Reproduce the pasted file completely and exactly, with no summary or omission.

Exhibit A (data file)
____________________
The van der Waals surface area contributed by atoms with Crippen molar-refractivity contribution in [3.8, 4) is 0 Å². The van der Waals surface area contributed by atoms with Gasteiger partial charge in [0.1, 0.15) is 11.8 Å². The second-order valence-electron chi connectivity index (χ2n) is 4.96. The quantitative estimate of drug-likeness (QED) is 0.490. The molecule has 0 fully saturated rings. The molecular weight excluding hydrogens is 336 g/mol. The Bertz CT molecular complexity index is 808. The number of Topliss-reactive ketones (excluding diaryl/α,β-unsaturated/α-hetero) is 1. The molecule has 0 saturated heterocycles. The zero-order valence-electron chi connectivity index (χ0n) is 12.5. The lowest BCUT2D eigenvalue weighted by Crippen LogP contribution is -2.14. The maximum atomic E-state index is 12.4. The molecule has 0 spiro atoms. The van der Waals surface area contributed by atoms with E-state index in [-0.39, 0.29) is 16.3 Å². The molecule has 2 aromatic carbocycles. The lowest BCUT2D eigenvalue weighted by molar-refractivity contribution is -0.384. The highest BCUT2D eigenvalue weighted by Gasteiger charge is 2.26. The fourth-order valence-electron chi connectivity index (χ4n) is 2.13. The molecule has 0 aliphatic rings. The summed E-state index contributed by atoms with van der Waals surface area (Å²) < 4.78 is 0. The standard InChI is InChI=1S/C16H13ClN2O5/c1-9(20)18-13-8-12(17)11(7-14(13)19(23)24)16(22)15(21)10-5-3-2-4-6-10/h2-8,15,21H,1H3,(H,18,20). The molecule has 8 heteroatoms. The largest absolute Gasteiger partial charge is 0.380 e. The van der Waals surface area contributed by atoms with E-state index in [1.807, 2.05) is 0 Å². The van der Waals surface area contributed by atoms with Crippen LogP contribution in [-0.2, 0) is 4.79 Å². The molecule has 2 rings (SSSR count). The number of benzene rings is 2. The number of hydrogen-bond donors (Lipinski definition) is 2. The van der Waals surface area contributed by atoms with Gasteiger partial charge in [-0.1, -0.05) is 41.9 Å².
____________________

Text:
The van der Waals surface area contributed by atoms with Crippen molar-refractivity contribution in [3.8, 4) is 0 Å². The van der Waals surface area contributed by atoms with Gasteiger partial charge in [0.1, 0.15) is 11.8 Å². The second-order valence-electron chi connectivity index (χ2n) is 4.96. The quantitative estimate of drug-likeness (QED) is 0.490. The molecule has 0 fully saturated rings. The molecular weight excluding hydrogens is 336 g/mol. The Bertz CT molecular complexity index is 808. The number of Topliss-reactive ketones (excluding diaryl/α,β-unsaturated/α-hetero) is 1. The molecule has 0 saturated heterocycles. The zero-order valence-electron chi connectivity index (χ0n) is 12.5. The lowest BCUT2D eigenvalue weighted by Crippen LogP contribution is -2.14. The maximum atomic E-state index is 12.4. The molecule has 0 spiro atoms. The van der Waals surface area contributed by atoms with E-state index in [-0.39, 0.29) is 16.3 Å². The molecule has 2 aromatic carbocycles. The lowest BCUT2D eigenvalue weighted by molar-refractivity contribution is -0.384. The highest BCUT2D eigenvalue weighted by Gasteiger charge is 2.26. The fourth-order valence-electron chi connectivity index (χ4n) is 2.13. The molecule has 0 aliphatic rings. The summed E-state index contributed by atoms with van der Waals surface area (Å²) < 4.78 is 0. The standard InChI is InChI=1S/C16H13ClN2O5/c1-9(20)18-13-8-12(17)11(7-14(13)19(23)24)16(22)15(21)10-5-3-2-4-6-10/h2-8,15,21H,1H3,(H,18,20). The molecule has 8 heteroatoms. The largest absolute Gasteiger partial charge is 0.380 e. The van der Waals surface area contributed by atoms with E-state index in [1.807, 2.05) is 0 Å². The van der Waals surface area contributed by atoms with Crippen LogP contribution in [-0.2, 0) is 4.79 Å². The molecule has 2 rings (SSSR count). The number of benzene rings is 2. The number of hydrogen-bond donors (Lipinski definition) is 2. The van der Waals surface area contributed by atoms with Gasteiger partial charge in [-0.1, -0.05) is 41.9 Å².